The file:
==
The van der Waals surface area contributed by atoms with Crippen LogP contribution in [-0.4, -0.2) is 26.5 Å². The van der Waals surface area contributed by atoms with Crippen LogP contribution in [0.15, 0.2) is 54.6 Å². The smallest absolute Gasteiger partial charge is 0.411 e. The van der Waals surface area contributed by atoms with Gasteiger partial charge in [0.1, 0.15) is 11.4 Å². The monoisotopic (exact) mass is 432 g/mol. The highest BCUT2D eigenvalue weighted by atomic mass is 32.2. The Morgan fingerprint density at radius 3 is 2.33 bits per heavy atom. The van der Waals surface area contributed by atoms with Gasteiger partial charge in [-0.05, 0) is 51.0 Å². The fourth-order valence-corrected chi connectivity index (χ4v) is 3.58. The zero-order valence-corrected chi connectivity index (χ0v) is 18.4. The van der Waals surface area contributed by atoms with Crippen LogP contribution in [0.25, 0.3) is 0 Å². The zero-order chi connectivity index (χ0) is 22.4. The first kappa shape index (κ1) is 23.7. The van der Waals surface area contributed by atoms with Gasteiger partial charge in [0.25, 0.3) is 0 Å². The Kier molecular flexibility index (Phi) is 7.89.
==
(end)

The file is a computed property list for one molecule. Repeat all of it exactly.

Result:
The van der Waals surface area contributed by atoms with Crippen LogP contribution in [-0.4, -0.2) is 26.5 Å². The van der Waals surface area contributed by atoms with Crippen LogP contribution in [0.15, 0.2) is 54.6 Å². The smallest absolute Gasteiger partial charge is 0.411 e. The van der Waals surface area contributed by atoms with Gasteiger partial charge in [0.1, 0.15) is 11.4 Å². The monoisotopic (exact) mass is 432 g/mol. The highest BCUT2D eigenvalue weighted by atomic mass is 32.2. The Morgan fingerprint density at radius 3 is 2.33 bits per heavy atom. The van der Waals surface area contributed by atoms with Gasteiger partial charge in [-0.05, 0) is 51.0 Å². The fourth-order valence-corrected chi connectivity index (χ4v) is 3.58. The zero-order valence-corrected chi connectivity index (χ0v) is 18.4. The van der Waals surface area contributed by atoms with Crippen LogP contribution in [0.25, 0.3) is 0 Å². The zero-order chi connectivity index (χ0) is 22.4. The first kappa shape index (κ1) is 23.7. The van der Waals surface area contributed by atoms with Gasteiger partial charge in [0.25, 0.3) is 0 Å². The Kier molecular flexibility index (Phi) is 7.89.